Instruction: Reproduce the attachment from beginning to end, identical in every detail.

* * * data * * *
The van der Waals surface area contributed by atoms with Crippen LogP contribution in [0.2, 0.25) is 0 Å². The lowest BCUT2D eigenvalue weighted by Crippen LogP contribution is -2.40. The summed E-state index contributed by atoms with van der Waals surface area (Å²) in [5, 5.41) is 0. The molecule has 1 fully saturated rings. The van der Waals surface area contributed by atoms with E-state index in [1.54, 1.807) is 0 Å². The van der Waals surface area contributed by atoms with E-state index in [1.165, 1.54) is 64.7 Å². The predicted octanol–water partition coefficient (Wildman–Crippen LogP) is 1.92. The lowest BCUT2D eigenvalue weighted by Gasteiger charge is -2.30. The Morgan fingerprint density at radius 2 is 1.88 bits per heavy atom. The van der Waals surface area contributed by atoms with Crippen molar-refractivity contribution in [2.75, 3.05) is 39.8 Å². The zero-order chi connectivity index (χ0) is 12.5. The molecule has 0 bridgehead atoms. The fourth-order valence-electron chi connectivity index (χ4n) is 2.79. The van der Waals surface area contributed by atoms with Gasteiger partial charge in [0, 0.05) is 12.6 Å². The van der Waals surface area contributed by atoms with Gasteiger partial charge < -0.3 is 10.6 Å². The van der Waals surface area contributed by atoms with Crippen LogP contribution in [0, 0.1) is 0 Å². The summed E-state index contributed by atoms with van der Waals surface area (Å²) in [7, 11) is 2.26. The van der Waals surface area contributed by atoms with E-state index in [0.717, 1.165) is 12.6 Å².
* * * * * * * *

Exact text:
The van der Waals surface area contributed by atoms with Crippen LogP contribution in [0.2, 0.25) is 0 Å². The lowest BCUT2D eigenvalue weighted by Crippen LogP contribution is -2.40. The summed E-state index contributed by atoms with van der Waals surface area (Å²) in [5, 5.41) is 0. The molecule has 1 fully saturated rings. The van der Waals surface area contributed by atoms with E-state index in [1.54, 1.807) is 0 Å². The van der Waals surface area contributed by atoms with E-state index in [1.165, 1.54) is 64.7 Å². The predicted octanol–water partition coefficient (Wildman–Crippen LogP) is 1.92. The lowest BCUT2D eigenvalue weighted by Gasteiger charge is -2.30. The Morgan fingerprint density at radius 2 is 1.88 bits per heavy atom. The van der Waals surface area contributed by atoms with Crippen molar-refractivity contribution in [2.75, 3.05) is 39.8 Å². The zero-order chi connectivity index (χ0) is 12.5. The molecule has 0 bridgehead atoms. The fourth-order valence-electron chi connectivity index (χ4n) is 2.79. The van der Waals surface area contributed by atoms with Gasteiger partial charge in [0, 0.05) is 12.6 Å². The van der Waals surface area contributed by atoms with Gasteiger partial charge < -0.3 is 10.6 Å². The van der Waals surface area contributed by atoms with Crippen LogP contribution in [0, 0.1) is 0 Å². The summed E-state index contributed by atoms with van der Waals surface area (Å²) in [7, 11) is 2.26. The van der Waals surface area contributed by atoms with E-state index in [0.717, 1.165) is 12.6 Å².